As we noted when we published the first 50, any list can constitute only
a history of New York, not the history. Among your nominations was a copy of Walt Whitman’s 1855 “Leaves of Grass,” which itself contains a fitting coda to the notion of a finite list of influential objects.
“I am large,” Whitman wrote in his poem “Song of Myself.” “I contain multitudes.”

Related: A History of New York in 50 Objects

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  • Dueling Pistols, 1804


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  • The Stoop, 1800s Onward

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  • Draft Lottery Wheel, 1863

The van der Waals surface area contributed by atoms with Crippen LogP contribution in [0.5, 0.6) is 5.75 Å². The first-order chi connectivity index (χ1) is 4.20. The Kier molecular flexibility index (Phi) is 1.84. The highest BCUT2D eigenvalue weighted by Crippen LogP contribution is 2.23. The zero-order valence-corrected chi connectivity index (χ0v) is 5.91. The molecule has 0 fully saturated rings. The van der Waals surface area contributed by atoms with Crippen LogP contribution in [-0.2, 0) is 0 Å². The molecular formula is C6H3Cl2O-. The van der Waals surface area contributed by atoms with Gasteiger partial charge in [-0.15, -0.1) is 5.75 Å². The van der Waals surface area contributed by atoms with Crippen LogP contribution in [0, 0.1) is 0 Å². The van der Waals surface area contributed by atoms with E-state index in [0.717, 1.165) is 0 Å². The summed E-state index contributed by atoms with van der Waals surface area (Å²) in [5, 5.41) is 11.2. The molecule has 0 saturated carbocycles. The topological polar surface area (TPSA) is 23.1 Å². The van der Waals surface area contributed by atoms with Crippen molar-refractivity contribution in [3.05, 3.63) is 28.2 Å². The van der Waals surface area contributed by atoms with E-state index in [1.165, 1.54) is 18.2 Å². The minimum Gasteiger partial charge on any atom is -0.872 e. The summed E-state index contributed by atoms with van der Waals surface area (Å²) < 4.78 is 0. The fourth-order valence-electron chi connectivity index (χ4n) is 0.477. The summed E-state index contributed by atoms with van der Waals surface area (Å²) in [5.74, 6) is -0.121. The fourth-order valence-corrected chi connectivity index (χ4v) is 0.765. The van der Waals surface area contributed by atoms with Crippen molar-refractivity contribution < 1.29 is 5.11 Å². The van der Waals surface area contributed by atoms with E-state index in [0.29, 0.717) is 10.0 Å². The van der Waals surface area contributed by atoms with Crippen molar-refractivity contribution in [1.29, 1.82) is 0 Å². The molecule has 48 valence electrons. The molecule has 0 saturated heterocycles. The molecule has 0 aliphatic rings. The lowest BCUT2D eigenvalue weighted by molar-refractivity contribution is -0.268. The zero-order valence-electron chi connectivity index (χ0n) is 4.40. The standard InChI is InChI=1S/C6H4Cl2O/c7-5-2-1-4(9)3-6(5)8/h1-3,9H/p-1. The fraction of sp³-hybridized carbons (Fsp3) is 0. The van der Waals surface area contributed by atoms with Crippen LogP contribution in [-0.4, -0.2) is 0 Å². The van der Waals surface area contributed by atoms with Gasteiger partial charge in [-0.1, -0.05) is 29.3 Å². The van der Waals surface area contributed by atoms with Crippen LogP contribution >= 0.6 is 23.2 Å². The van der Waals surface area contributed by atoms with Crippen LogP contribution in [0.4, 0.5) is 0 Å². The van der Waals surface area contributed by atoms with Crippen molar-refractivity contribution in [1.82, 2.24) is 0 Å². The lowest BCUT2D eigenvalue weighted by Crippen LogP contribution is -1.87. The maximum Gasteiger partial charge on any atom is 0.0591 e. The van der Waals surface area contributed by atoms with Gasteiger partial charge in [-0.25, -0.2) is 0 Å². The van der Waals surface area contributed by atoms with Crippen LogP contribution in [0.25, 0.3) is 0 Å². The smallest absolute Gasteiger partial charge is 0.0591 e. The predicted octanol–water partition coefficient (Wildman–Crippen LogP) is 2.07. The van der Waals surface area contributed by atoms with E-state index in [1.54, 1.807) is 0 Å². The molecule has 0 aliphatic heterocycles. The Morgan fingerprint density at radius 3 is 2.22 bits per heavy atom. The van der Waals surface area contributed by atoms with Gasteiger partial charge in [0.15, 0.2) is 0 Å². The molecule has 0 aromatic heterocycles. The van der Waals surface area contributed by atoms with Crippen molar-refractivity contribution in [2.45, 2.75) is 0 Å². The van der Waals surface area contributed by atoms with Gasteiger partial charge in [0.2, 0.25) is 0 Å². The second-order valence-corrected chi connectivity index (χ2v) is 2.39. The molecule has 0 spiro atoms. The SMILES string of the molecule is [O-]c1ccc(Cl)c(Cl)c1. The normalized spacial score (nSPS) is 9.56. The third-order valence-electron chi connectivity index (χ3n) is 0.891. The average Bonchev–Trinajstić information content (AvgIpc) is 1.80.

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  • Samuel J. Tilden’s Will, 1886

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  • Wooden Water Tanks, Late 1800s Onward

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  • Brass Doorknob, Late 1800s

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  • 1911 Triangle Fire Monument

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  • The Spaldeen, 1949 Onward

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  • Black-and-White Cookie, Early 1900s?

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  • Subway Token, 1953 to 2003

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  • The Domino, Silvercup and Pepsi Signs, 1900s

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  • New Yorker Cover, 1976

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  • Crack Vial, 1980s

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  • 9/11 Missing Posters, 2001

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  • 32-Ounce Soda Cup, 2012

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Apple's Big Announcement